Mountaire Farms, owned by the leading donor to Charles Koch’s political operation (other than Koch Industries), has been forced to pay one of the country’s highest penalties ever – and the largest in Delaware’s history – for environmental violations.
In 2021, the Delaware poultry producer paid $65 million to settle a class action lawsuit and agreed to make $140 million in investments in wastewater treatment facilities mandated by the state. Only two much larger companies – Mercedes Benz and Duke Energy – paid larger fines for environmental violations last year, according to Good Jobs First’s Violation Tracker.
Ronald Cameron, the CEO of Mountaire, donated $1 million to the political arm of Koch’s astroturf group Americans for Prosperity Action (AFP Action) in 2021, and has given the group $8.5 million since 2017. Only Koch Industries exceeded that level of giving, with $13.5 million in contributions over the same period.
For its part, AFP Action spent nearly $48 million on 2020 federal elections, primarily to boost Republican Senate candidates through a combination of digital advertising, direct mail, and canvassing in 11 states.
History of Harmful Practices
The class action lawsuit Mountaire settled last year was filed on behalf of 600 residents in Millsboro, Delaware, who alleged that their drinking water was contaminated when wastewater and liquefied sludge discharged by the company seeped into the groundwater on land near their residences and properties. The sludge reportedly had up to 41 times the permitted levels for nitrates and up to 5,500 times the permitted level for fecal coliform, among other pollutants.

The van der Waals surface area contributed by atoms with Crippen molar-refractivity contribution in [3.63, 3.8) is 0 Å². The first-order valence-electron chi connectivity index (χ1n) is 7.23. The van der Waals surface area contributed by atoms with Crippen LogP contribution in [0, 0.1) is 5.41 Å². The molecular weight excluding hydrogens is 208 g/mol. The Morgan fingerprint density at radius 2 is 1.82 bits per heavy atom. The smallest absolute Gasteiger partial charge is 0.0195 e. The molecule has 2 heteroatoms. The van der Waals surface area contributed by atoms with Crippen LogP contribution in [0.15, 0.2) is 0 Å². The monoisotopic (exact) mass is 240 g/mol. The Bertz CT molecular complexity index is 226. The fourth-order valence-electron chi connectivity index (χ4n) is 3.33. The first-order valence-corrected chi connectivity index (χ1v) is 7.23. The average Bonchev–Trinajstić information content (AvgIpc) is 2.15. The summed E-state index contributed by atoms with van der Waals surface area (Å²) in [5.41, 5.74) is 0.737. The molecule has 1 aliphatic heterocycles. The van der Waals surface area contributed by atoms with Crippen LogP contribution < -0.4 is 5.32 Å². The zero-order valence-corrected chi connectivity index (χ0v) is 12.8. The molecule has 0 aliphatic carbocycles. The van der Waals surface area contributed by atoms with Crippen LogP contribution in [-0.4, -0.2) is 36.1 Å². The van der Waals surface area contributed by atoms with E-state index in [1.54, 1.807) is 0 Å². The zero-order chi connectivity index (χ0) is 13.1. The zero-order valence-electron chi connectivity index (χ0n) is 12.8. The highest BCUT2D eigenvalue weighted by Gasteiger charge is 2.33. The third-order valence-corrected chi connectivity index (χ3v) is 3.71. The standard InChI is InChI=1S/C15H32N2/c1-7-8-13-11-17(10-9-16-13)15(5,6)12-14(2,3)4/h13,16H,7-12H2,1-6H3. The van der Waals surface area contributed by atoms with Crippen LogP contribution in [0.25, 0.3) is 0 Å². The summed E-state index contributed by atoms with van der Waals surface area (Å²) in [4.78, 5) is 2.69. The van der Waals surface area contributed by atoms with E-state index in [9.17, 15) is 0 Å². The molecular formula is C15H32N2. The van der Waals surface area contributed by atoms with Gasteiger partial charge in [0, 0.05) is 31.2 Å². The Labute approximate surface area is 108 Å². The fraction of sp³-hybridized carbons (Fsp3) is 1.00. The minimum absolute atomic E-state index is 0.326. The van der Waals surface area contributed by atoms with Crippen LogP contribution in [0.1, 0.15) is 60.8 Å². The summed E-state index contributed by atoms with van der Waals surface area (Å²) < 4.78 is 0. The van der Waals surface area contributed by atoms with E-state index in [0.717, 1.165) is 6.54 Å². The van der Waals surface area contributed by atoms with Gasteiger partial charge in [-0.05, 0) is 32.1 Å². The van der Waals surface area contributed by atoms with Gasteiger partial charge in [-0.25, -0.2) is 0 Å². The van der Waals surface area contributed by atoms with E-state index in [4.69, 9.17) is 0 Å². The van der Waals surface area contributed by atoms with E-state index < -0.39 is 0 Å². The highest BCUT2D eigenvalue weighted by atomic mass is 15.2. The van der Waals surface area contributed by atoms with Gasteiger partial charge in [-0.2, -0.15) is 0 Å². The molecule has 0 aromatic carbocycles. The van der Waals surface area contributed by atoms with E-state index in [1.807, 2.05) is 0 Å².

In a review of the impact of these pollutants on Millsboro residents, The Washington Post noted:
A recent study of 249 residents found unusually high rates of cancer, gastrointestinal disease, Crohn’s disease, diarrhea, wheezing, shortness of breath and other ailments. James Dahlgren, the toxicology specialist who conducted the health survey for the plaintiffs, said Millsboro reminded him of Hinkley, Calif., the Mojave Desert town made infamous in the movie Erin Brockovich.
As part of the private class action lawsuit, Mountaire agreed to the $140-million investment in wastewater treatment. The settlement calls for “refraining from land application of sludges and biosolids pending certain wastewater treatment upgrades; continuing to provide bottled water to certain residents; installing at least 60 acres of phytoremediation; and establishing a process to respond to odor complaints.”
Cameron’s investment of $8.5 million in Koch’s group makes sense given that AFP, which claims three million members, lobbies at the state level for caps on injury lawsuit damages and attorney fees. It’s also a member of the American Tort Reform Association, which lobbies members of Congress to push for laws restricting personal injury lawsuits.
Mountaire has a rocky record on worker safety and fair pay as well. In addition to facing criticism in 2020 for not doing enough to protect Latino contract workers from Covid-10, Mountaire paid more than $9 million to settle two private lawsuits on wage and hour violations in 2012 and 2013. the company has also paid more than $240,000 to the Occupational Safety and Health Administration (OSHA) for non-coronavirus violations since 2008 – a large sum by OSHA standards.
In 2020 Jane Mayer, author of the book Dark Money, published an investigative report on Mountaire in The New Yorker. In it she details the company’s campaign contributions to former President Trump, and the subsequent influence that had on the Trump Administration’s relaxing of safety standards for the way the company does business.